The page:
After his appointment, Mr. Carickhoff was inundated with customer requests for either continued production (as an operating Chapter 7 Trustee), possession of specialized equipment and tooling necessary for manufacturing automotive parts and requests for the purchase of inventory (finished goods, work in progress and dedicated raw materials).
Over Veteran’s Day weekend, without the information typically supplied by Chapter 7 Debtors, the Trustee rehired some critical employees, negotiated agreements to begin the turnover of tooling and filed a motion seeking approval for the sale of finished goods inventory, WIP and raw material, as well as specialized equipment. The Court approved the sale of inventory and equipment, and has approved stipulations for possession of tooling.
It has been an extraordinary performance under fire. Nevertheless, the Unique Fabricating case may still cause multiple industry shut-downs. There are several reasons:
- Unique did not include its Mexican or Canadian affiliates in its bankruptcy, and merely shut them down without anyone in charge of the facilities, and without any way to get out inventory and tooling except through proceedings in Mexican or Canadian Courts. In Mexico, particularly, resourcing parts usually requires payment of a share of the severance pay owed by the Debtor to its Mexican employees, the amount of which can be substantial.
- While a Chapter 7 Trustee is permitted to operate the business of the Debtor, the way that Unique filed bankruptcy exacerbated the already high risk and high cost of any operations, and the Trustee has elected not to produce parts. This means that there will be a gap in production as parts are resourced, which may cause shutdowns.
- Unique had many customers, and not all of them may be able to act quickly to resource production, nor is it clear what capacity exists in the market to absorb the sudden resourcing of many, many parts for many customers.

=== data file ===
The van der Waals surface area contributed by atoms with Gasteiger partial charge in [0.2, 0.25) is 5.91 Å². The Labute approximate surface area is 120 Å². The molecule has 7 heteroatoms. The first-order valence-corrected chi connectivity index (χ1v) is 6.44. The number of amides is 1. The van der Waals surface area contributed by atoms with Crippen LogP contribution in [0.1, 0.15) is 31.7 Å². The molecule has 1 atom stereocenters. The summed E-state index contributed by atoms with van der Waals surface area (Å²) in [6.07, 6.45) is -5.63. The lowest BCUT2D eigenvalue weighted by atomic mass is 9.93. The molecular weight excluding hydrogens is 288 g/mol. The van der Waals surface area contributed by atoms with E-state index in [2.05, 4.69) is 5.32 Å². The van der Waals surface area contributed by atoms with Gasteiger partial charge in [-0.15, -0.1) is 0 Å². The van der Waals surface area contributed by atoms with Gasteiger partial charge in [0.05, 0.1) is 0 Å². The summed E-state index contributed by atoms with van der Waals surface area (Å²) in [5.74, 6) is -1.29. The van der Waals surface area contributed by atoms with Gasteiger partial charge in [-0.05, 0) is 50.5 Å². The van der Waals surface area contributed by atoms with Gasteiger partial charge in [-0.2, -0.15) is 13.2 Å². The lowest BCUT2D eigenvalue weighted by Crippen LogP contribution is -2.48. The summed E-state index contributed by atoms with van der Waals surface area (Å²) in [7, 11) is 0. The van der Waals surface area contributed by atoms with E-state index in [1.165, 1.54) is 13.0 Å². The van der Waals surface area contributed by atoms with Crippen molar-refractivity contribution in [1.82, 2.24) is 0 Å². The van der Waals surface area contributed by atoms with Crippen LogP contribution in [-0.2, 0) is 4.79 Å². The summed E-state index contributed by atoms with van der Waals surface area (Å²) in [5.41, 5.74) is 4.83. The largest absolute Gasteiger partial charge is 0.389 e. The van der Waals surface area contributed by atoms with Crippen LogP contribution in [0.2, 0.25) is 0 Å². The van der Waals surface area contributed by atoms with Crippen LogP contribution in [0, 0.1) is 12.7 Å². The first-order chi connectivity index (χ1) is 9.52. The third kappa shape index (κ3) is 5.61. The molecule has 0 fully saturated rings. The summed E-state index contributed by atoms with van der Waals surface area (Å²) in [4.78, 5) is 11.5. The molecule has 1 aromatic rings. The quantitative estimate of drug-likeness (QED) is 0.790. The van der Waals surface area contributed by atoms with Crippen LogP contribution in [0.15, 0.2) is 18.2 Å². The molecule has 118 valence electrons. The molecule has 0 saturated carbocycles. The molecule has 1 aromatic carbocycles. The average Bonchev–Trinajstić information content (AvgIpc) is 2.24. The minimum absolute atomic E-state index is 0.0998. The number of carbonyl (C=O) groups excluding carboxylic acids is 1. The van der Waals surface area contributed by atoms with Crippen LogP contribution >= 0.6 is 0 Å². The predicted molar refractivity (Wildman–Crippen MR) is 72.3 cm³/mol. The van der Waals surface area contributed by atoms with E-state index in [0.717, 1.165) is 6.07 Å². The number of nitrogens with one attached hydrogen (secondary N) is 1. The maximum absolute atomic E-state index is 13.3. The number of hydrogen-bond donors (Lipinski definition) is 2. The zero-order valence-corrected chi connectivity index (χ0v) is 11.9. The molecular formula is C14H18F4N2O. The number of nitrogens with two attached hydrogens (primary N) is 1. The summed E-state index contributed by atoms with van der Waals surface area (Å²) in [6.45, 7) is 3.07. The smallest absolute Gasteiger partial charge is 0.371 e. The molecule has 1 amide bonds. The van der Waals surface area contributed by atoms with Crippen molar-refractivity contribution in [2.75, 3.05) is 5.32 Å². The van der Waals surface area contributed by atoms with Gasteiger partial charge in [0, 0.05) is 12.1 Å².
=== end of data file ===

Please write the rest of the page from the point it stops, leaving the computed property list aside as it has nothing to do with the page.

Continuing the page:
There are practical lessons to be learned from the Unique Fabricating case. These lessons include:
- While the Accommodation Agreement process has successfully managed dozens of supplier insolvencies over the years, the process is both expensive and imperfect. It has always been vulnerable to irrational decision-makers in the supply chain.
- Suppliers should ensure that their contracts with their sub-suppliers are preserved, up-to-date and clearly delineate ownership of tooling, rights to purchase parts and ability to resource in a crisis.
- Know your sub-suppliers. If there appears to be a tendency towards irrational behavior, or if the sub-supplier has a Board of Directors that is not deeply concerned with the automotive business, the risk of the sub-supplier interrupting production increases dramatically.
- When a supplier is in the supply chain with an insolvent supplier, it is worth a premium to (a) build a parts bank, (b) resource as soon as possible, and (c) where economically feasible, dual tool.
- Best of all, exit bad suppliers before they reach out to customers for financial accommodations.
- Finally, Butzel’s attorneys have world-class experience at managing supplier contracts, supplier disputes, resourcing and automotive-supplier insolvencies.
If you have questions, please contact your Butzel attorney or Max Newman, an experienced Butzel bankruptcy attorney and author of this article, at firstname.lastname@example.org or 248.258.2907.